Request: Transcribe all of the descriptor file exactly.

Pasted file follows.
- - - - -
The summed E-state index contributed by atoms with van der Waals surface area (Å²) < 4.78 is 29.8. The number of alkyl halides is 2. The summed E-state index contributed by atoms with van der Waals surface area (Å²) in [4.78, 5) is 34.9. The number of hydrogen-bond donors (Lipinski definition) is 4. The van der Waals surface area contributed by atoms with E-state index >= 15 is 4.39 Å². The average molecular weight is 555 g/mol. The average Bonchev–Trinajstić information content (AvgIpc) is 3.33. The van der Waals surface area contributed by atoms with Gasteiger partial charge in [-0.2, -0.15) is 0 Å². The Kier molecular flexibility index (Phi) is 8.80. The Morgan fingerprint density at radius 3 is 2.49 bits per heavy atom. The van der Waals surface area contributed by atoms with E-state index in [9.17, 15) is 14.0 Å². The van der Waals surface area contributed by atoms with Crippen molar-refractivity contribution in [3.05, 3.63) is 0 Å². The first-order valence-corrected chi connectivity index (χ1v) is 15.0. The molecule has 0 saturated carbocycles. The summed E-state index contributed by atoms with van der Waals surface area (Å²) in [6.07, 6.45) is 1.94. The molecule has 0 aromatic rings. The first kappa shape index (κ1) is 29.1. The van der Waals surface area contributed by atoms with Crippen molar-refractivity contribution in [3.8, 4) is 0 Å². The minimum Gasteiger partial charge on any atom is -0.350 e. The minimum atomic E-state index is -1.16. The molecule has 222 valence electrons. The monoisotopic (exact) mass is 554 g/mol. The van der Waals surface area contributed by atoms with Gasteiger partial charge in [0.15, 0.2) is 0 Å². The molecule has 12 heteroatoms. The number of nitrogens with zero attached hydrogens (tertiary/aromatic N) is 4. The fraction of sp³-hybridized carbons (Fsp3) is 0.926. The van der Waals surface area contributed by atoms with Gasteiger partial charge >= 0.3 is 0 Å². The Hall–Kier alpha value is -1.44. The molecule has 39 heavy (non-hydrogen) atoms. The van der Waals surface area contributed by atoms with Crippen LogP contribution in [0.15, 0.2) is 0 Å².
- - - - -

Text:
The summed E-state index contributed by atoms with van der Waals surface area (Å²) < 4.78 is 29.8. The number of alkyl halides is 2. The summed E-state index contributed by atoms with van der Waals surface area (Å²) in [4.78, 5) is 34.9. The number of hydrogen-bond donors (Lipinski definition) is 4. The van der Waals surface area contributed by atoms with E-state index >= 15 is 4.39 Å². The average molecular weight is 555 g/mol. The average Bonchev–Trinajstić information content (AvgIpc) is 3.33. The van der Waals surface area contributed by atoms with Gasteiger partial charge in [-0.2, -0.15) is 0 Å². The Kier molecular flexibility index (Phi) is 8.80. The Morgan fingerprint density at radius 3 is 2.49 bits per heavy atom. The van der Waals surface area contributed by atoms with E-state index in [9.17, 15) is 14.0 Å². The van der Waals surface area contributed by atoms with Crippen molar-refractivity contribution in [3.05, 3.63) is 0 Å². The first-order valence-corrected chi connectivity index (χ1v) is 15.0. The molecule has 0 saturated carbocycles. The summed E-state index contributed by atoms with van der Waals surface area (Å²) in [6.07, 6.45) is 1.94. The molecule has 0 aromatic rings. The first kappa shape index (κ1) is 29.1. The van der Waals surface area contributed by atoms with Crippen molar-refractivity contribution in [3.8, 4) is 0 Å². The minimum Gasteiger partial charge on any atom is -0.350 e. The minimum atomic E-state index is -1.16. The molecule has 222 valence electrons. The monoisotopic (exact) mass is 554 g/mol. The van der Waals surface area contributed by atoms with Gasteiger partial charge in [0.15, 0.2) is 0 Å². The molecule has 12 heteroatoms. The number of nitrogens with zero attached hydrogens (tertiary/aromatic N) is 4. The fraction of sp³-hybridized carbons (Fsp3) is 0.926. The van der Waals surface area contributed by atoms with Gasteiger partial charge >= 0.3 is 0 Å². The Hall–Kier alpha value is -1.44. The molecule has 39 heavy (non-hydrogen) atoms. The van der Waals surface area contributed by atoms with Crippen LogP contribution in [0.15, 0.2) is 0 Å².